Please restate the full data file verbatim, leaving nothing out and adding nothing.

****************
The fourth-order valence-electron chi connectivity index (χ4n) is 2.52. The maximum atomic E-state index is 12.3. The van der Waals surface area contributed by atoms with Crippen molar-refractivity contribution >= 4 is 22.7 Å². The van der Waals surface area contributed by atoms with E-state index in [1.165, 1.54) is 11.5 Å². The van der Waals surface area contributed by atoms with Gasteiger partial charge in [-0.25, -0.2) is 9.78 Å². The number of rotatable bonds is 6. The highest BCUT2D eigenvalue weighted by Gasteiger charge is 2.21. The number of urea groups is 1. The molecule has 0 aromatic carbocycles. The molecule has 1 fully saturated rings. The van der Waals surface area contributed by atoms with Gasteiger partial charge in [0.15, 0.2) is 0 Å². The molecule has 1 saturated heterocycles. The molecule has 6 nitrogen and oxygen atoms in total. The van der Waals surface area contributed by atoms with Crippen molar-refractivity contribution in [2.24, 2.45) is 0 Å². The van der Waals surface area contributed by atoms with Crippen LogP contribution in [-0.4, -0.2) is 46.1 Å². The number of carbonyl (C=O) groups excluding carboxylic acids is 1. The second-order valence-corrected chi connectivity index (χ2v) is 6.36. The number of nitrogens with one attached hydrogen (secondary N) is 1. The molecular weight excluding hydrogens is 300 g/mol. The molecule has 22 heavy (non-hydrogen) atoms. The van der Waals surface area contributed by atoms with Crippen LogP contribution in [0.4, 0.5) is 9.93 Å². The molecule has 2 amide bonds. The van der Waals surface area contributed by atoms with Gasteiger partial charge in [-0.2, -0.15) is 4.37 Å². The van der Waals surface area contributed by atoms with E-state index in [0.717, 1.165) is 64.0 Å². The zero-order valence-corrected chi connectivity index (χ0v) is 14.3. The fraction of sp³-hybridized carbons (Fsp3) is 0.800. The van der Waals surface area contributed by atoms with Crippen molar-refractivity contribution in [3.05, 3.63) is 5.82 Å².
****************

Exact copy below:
The fourth-order valence-electron chi connectivity index (χ4n) is 2.52. The maximum atomic E-state index is 12.3. The van der Waals surface area contributed by atoms with Crippen molar-refractivity contribution >= 4 is 22.7 Å². The van der Waals surface area contributed by atoms with E-state index in [1.165, 1.54) is 11.5 Å². The van der Waals surface area contributed by atoms with Gasteiger partial charge in [-0.25, -0.2) is 9.78 Å². The number of rotatable bonds is 6. The highest BCUT2D eigenvalue weighted by Gasteiger charge is 2.21. The number of urea groups is 1. The molecule has 0 aromatic carbocycles. The molecule has 1 fully saturated rings. The van der Waals surface area contributed by atoms with Gasteiger partial charge in [0.15, 0.2) is 0 Å². The molecule has 1 saturated heterocycles. The molecule has 6 nitrogen and oxygen atoms in total. The van der Waals surface area contributed by atoms with Crippen molar-refractivity contribution in [2.24, 2.45) is 0 Å². The van der Waals surface area contributed by atoms with Crippen LogP contribution in [-0.4, -0.2) is 46.1 Å². The number of carbonyl (C=O) groups excluding carboxylic acids is 1. The second-order valence-corrected chi connectivity index (χ2v) is 6.36. The number of nitrogens with one attached hydrogen (secondary N) is 1. The molecular weight excluding hydrogens is 300 g/mol. The molecule has 22 heavy (non-hydrogen) atoms. The van der Waals surface area contributed by atoms with Crippen LogP contribution in [0.4, 0.5) is 9.93 Å². The molecule has 2 amide bonds. The van der Waals surface area contributed by atoms with Gasteiger partial charge in [-0.2, -0.15) is 4.37 Å². The van der Waals surface area contributed by atoms with E-state index in [0.717, 1.165) is 64.0 Å². The zero-order valence-corrected chi connectivity index (χ0v) is 14.3. The fraction of sp³-hybridized carbons (Fsp3) is 0.800. The van der Waals surface area contributed by atoms with Crippen molar-refractivity contribution in [3.05, 3.63) is 5.82 Å².